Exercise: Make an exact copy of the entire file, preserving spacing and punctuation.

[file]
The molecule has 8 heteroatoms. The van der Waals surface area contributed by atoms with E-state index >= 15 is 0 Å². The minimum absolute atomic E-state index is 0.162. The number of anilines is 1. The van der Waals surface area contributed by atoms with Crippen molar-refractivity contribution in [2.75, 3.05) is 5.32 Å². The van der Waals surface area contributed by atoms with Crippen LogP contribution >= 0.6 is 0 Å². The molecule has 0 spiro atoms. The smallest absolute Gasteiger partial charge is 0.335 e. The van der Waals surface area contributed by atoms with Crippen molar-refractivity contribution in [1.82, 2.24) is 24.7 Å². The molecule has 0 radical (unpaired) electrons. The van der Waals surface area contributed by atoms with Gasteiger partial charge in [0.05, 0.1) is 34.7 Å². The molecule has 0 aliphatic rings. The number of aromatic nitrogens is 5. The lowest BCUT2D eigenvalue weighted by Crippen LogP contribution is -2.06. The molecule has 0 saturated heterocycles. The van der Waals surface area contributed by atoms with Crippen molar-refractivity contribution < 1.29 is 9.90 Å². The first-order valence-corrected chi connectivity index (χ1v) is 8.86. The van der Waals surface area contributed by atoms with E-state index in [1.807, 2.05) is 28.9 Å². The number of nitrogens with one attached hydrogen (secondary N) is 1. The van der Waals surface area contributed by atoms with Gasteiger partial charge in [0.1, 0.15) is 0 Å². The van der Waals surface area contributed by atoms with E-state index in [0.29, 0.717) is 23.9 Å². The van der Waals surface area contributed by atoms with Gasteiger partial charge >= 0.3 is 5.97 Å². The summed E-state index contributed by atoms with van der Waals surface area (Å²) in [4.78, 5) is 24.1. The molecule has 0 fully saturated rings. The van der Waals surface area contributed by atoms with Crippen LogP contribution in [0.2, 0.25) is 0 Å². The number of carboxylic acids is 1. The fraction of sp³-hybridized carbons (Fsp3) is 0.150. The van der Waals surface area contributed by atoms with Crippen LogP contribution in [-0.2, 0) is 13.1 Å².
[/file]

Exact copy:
The molecule has 8 heteroatoms. The van der Waals surface area contributed by atoms with E-state index >= 15 is 0 Å². The minimum absolute atomic E-state index is 0.162. The number of anilines is 1. The van der Waals surface area contributed by atoms with Crippen molar-refractivity contribution in [2.75, 3.05) is 5.32 Å². The van der Waals surface area contributed by atoms with Crippen LogP contribution >= 0.6 is 0 Å². The molecule has 0 spiro atoms. The smallest absolute Gasteiger partial charge is 0.335 e. The van der Waals surface area contributed by atoms with Crippen molar-refractivity contribution in [1.82, 2.24) is 24.7 Å². The molecule has 0 radical (unpaired) electrons. The van der Waals surface area contributed by atoms with Gasteiger partial charge in [0.05, 0.1) is 34.7 Å². The molecule has 0 aliphatic rings. The number of aromatic nitrogens is 5. The lowest BCUT2D eigenvalue weighted by Crippen LogP contribution is -2.06. The molecule has 0 saturated heterocycles. The van der Waals surface area contributed by atoms with Crippen molar-refractivity contribution < 1.29 is 9.90 Å². The first-order valence-corrected chi connectivity index (χ1v) is 8.86. The van der Waals surface area contributed by atoms with E-state index in [1.807, 2.05) is 28.9 Å². The number of nitrogens with one attached hydrogen (secondary N) is 1. The van der Waals surface area contributed by atoms with Gasteiger partial charge in [0.1, 0.15) is 0 Å². The van der Waals surface area contributed by atoms with E-state index in [0.29, 0.717) is 23.9 Å². The van der Waals surface area contributed by atoms with Gasteiger partial charge >= 0.3 is 5.97 Å². The summed E-state index contributed by atoms with van der Waals surface area (Å²) in [4.78, 5) is 24.1. The molecule has 0 fully saturated rings. The van der Waals surface area contributed by atoms with Crippen LogP contribution in [0.2, 0.25) is 0 Å². The number of carboxylic acids is 1. The fraction of sp³-hybridized carbons (Fsp3) is 0.150. The van der Waals surface area contributed by atoms with Crippen LogP contribution in [-0.2, 0) is 13.1 Å².